The Return of Toys R Us?
 
A year after the major retailer’s liquidation (the result of a bad 2017 holiday season), some of the company’s executives are considering relaunching the company with a different model and a different name, Tru Kids. The executives have not yet decided whether the new retail operation will use pop-up stores, stand-alone locations, or partnerships.
 
Toys R Us went under because it failed to adapt to changes in customer behavior. Success for the new company will be contingent on its ability to assess the customer journey and find out how to conveniently offer its product while resonating with consumers.
 
An End to the Checkout Line
 
Retailers are exploring ways to end the checkout line as part of their in-store experience. The precedent was set when Amazon introduced its cashier-less stores (a project that is still largely an experiment). Other retailers are now looking for ways to match that experience, offering a convenience more comparable to the digital experience to which consumers have become accustomed.
 
J.C. Penney Ditches Furniture and Appliances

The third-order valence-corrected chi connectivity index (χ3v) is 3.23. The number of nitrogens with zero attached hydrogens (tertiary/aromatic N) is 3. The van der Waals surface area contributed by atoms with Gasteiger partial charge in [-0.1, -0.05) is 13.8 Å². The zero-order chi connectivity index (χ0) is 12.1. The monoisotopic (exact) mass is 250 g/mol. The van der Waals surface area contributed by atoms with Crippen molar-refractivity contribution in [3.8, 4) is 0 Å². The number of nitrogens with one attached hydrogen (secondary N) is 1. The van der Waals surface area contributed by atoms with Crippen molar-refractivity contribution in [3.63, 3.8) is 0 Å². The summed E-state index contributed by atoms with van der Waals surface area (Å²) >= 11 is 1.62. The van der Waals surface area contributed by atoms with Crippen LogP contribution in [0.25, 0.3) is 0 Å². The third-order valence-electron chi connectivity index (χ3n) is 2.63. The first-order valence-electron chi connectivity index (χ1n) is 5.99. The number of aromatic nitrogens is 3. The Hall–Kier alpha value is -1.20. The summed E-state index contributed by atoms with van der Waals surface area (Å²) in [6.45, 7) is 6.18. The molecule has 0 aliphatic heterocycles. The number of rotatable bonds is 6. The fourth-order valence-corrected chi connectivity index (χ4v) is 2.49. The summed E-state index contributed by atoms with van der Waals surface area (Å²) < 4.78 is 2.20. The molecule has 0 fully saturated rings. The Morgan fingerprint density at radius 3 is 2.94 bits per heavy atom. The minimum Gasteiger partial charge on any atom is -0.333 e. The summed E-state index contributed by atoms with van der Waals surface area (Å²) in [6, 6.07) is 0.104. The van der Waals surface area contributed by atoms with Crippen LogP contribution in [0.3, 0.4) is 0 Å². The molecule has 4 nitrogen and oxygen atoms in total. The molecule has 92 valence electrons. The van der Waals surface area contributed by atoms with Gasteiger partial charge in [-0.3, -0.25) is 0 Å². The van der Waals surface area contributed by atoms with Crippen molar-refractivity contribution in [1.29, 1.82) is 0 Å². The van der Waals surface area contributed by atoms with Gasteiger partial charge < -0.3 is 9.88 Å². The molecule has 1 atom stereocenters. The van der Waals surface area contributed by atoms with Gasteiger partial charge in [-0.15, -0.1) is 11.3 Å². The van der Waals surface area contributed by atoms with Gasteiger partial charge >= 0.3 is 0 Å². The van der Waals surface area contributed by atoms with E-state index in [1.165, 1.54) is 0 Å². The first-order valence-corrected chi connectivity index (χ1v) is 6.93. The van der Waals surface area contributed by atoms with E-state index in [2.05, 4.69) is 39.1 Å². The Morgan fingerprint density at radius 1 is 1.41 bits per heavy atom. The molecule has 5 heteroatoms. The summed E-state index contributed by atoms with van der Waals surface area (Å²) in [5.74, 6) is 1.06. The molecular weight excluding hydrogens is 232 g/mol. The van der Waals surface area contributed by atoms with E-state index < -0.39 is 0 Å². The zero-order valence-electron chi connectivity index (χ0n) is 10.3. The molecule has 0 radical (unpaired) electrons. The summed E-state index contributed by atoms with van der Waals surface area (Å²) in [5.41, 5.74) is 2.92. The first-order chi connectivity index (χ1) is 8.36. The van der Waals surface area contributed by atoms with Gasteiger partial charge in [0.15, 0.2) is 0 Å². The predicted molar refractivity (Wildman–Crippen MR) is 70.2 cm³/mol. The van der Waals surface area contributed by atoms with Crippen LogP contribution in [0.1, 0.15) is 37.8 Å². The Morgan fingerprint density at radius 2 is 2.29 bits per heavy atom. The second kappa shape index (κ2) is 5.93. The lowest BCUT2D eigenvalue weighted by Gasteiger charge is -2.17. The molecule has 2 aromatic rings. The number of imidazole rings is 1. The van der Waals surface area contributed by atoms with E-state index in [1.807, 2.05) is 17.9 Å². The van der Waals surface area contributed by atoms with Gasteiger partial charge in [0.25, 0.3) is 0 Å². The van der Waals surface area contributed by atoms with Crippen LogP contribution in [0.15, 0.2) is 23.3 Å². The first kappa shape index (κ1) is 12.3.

J.C. Penney’s CEO, Jill Soltau, while still fairly new to the company (she has been CEO since October, 2018) is making moves to increase the company’s profitability. Appliances had been dropped by the company decades ago but we revived by Soltau’s predecessor. The brand will discontinue them once more later this month. J.C. Penney will focus on its core, fashion, to ensure profitability and to stay relevant to consumers.
 
New Book Teaches How to Get Results from Workplace Millennials
 
A number of think-pieces have popped up dealing with changing generational behaviors and the difficulty management sometimes faces in motivating millennial workers. A new book, The Millennial Whisperer, by 38-year-old ad executive Chris Tuff, provides practical strategies that are real-world tested and research-based.  He shows companies how to improve culture and morale while increasing profitability.
 

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